REINSW President John Cunningham has called on agents and businesses alike to recognise that they are part of a commercial ecosystem that has grown around the real estate industry. But instead of focusing on how real or perceived competitors are ‘encroaching’ on business, Mr Cunningham urges agents to look at ways to collaborate and leverage the power the industry has as a whole – warning that any agent who refuses to adapt, does so at their peril.
“We need progressive agents who are ready to innovate and look outside their own self-interest and see the bigger picture,” Mr Cunningham said. “We need a change of attitude in our industry, when it comes to agents and suppliers. It’s not ‘us’ and ‘them’. Suppliers are not the enemy; we are all in this together. They rely on us for their business to survive and we rely on them to provide services and products that enable us to do our jobs well.
“To ensure our survival as an industry, we need to refocus on consumer service and look at how we can deliver a great experience and results for our clients. We can’t simply keep doing what we have always done simply because we have always done it. Those who are not willing or able to adapt will not survive in this changing world.”
How the industry has changed
Like all industries, real estate has undergone significant changes over the past three decades with the growth of the industry, expansion of franchises and emergence of online technology. But in many ways, the real estate industry has been slow to embrace the changing environment.
“If you look back before the big push of franchises in the 80s and 90s, when growth was significant, we had a marketplace primarily built around real estate agents and newspapers. There were no data portals or other sources of information or marketing like we know them today,” Mr Cunningham explained.
“There was a huge shift in the 90s, with franchises starting to expand and independent agencies opening more offices. During this time there was also a shift in suppliers who were getting bigger in their own right. All of a sudden the sector was more than just agents and newspapers. We certainly noticed things were changing in our industry, but there was no coordinated approach.”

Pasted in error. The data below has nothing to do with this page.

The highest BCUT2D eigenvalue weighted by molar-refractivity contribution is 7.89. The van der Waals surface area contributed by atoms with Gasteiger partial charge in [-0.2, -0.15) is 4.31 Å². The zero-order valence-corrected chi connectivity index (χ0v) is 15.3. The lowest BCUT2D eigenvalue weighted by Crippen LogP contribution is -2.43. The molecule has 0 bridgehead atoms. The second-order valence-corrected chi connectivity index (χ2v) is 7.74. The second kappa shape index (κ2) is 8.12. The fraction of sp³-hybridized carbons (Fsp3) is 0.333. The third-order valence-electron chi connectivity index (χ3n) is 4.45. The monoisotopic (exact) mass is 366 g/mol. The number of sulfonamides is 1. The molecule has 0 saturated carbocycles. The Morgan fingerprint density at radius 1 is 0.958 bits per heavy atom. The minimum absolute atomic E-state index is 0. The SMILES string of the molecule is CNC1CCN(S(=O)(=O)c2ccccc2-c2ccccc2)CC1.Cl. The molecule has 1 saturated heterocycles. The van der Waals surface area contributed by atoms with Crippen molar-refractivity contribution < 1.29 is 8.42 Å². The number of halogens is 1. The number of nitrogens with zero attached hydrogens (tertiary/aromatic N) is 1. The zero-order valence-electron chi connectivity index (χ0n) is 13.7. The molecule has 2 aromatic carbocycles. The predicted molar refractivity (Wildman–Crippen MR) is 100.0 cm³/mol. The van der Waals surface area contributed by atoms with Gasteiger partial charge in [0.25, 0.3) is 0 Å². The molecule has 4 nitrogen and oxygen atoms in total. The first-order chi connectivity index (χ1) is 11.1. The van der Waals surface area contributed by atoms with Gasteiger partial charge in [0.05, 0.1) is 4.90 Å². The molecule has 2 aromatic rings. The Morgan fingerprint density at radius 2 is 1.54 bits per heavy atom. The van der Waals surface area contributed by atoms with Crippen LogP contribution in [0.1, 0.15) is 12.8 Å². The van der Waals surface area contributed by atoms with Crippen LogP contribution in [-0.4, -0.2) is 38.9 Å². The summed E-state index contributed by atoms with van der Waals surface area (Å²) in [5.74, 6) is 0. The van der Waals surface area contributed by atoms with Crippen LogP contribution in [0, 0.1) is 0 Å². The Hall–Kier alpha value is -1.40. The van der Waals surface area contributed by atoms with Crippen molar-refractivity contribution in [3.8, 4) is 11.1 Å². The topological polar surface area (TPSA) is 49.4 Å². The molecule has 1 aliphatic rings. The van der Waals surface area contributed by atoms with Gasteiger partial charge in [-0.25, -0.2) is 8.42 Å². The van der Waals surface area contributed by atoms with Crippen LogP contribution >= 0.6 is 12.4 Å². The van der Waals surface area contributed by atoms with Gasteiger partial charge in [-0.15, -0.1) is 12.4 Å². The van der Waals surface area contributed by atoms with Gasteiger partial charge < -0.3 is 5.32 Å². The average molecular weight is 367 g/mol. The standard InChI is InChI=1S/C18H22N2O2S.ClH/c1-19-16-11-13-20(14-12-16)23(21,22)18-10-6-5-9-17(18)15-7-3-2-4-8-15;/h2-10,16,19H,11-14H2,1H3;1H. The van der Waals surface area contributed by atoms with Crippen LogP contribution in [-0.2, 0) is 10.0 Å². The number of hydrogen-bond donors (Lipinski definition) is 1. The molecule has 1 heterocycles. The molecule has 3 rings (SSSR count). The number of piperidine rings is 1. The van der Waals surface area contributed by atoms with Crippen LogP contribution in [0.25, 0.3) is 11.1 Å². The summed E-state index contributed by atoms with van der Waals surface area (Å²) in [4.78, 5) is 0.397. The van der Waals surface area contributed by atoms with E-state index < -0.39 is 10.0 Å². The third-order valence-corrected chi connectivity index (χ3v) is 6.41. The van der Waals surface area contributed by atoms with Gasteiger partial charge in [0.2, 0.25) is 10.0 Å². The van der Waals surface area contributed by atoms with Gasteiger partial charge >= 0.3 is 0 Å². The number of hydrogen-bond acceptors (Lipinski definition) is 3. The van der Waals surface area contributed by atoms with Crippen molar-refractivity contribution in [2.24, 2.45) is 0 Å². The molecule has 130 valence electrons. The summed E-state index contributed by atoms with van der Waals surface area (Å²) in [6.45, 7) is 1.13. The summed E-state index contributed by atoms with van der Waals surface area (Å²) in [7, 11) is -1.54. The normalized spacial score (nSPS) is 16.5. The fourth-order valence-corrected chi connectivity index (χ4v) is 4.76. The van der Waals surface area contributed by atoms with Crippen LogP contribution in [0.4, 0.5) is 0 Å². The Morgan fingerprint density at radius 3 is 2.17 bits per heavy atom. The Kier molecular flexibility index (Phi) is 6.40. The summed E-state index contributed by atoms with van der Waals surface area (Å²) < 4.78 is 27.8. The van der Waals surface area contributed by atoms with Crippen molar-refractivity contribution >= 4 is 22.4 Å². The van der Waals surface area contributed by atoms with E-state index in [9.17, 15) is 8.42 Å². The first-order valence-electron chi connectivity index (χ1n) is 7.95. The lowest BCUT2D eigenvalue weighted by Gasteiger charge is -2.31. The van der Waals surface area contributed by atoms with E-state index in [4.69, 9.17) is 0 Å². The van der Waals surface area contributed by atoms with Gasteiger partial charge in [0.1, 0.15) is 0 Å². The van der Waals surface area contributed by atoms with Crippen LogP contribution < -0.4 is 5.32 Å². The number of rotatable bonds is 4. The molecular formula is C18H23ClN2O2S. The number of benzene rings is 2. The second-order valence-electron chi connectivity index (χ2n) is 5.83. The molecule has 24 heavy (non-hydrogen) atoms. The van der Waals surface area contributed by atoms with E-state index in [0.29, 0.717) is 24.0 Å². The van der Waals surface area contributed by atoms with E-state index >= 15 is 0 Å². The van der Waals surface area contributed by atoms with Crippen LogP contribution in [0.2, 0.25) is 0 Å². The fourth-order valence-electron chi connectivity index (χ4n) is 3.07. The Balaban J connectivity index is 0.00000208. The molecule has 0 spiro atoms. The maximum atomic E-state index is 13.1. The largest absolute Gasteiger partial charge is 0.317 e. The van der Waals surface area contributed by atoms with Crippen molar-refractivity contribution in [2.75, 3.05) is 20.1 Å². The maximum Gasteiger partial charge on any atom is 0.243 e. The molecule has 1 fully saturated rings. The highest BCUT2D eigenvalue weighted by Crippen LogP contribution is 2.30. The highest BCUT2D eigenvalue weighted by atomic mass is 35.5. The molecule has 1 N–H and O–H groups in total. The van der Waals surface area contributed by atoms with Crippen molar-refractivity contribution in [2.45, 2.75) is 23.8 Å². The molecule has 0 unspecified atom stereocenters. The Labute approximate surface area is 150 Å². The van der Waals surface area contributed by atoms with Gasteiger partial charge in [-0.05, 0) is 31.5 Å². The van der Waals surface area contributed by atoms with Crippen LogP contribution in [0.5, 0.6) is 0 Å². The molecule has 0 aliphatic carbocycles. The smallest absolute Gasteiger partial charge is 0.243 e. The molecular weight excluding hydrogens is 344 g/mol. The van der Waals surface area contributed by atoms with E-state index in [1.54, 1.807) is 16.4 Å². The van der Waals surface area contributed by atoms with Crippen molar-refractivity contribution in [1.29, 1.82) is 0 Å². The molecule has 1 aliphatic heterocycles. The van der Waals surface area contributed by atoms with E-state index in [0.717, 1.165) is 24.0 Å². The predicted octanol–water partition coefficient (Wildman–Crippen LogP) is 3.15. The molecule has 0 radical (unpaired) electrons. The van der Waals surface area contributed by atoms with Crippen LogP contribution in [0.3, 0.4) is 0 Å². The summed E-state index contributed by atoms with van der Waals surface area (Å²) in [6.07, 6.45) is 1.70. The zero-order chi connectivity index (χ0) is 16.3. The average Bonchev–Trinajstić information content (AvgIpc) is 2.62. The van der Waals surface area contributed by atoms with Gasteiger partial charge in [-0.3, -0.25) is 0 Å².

The 10 years to 2010 saw one of the most significant industry changes with online platforms realestate.com.au and domain.com.au solidifying their position in the market.
“At the same time, our industry was becoming fragmented. Previously, agents used to physically meet to get industry updates, and discuss challenges and innovation. But these meetings became less necessary with information being distributed online – which in some ways contributed to the disconnect between agents and the industry,” Mr Cunningham added.
Operating in a commercial ecosystem
Rather than looking at suppliers and new players in the industry as competitors or threats, Mr Cunningham believes it’s time to recognise the power of working collaboratively so everyone benefits – similar to the way in which a biological ecosystem works.
“These days you see commentary about the market from agents, but also from economists and key representatives from suppliers to the industry. There are a lot of voices. We are effectively already working in an ecosystem. And yes, that does mean survival of the fittest and a race to be the quickest to adapt. But there are competitive advantages to working with stakeholders and suppliers. We need to embrace a new perspective about how the real estate industry operates,” he said.
The key to adapting, according to Mr Cunningham, is to improve professional standards. This will lead to better communication and unity within the industry.
“A lot of things have to change, but starting with education leads to the industry building consistency and unity,” Mr Cunningham said. “Many agents don’t fully recognise the responsibility they take on when they get their licence or open an agency. There is a massive disconnect across the industry, which comes from a lack of foundation knowledge, including ethics and professional responsibilities.
“We need to be focusing on our strengths as an industry and essential to that is providing even better value for consumers – personalised service, and giving professional and expert advice and guidance. In order to ensure our survival as an industry, professional standards need to go up.
“Consumers look to us for expertise around a very complex transaction. If we can’t give that expert advice then we do not deserve their business. As an industry, we need to move past the sense of entitlement some agents seem to have developed.
“Once we have addressed this, then we can look at other aspects like strengthening our position as a service industry and building consumer awareness of our offering. Our industry needs a very clear voice; REINSW needs to be leading that charge for the sector with one, united voice.
“We can’t be complacent. The sector needs to communicate and work together to adapt to the changing environment. As an industry, we have to be influencing what is happening in our immediate environment. If we aren’t engaged and influencing the changes, they will happen without us.”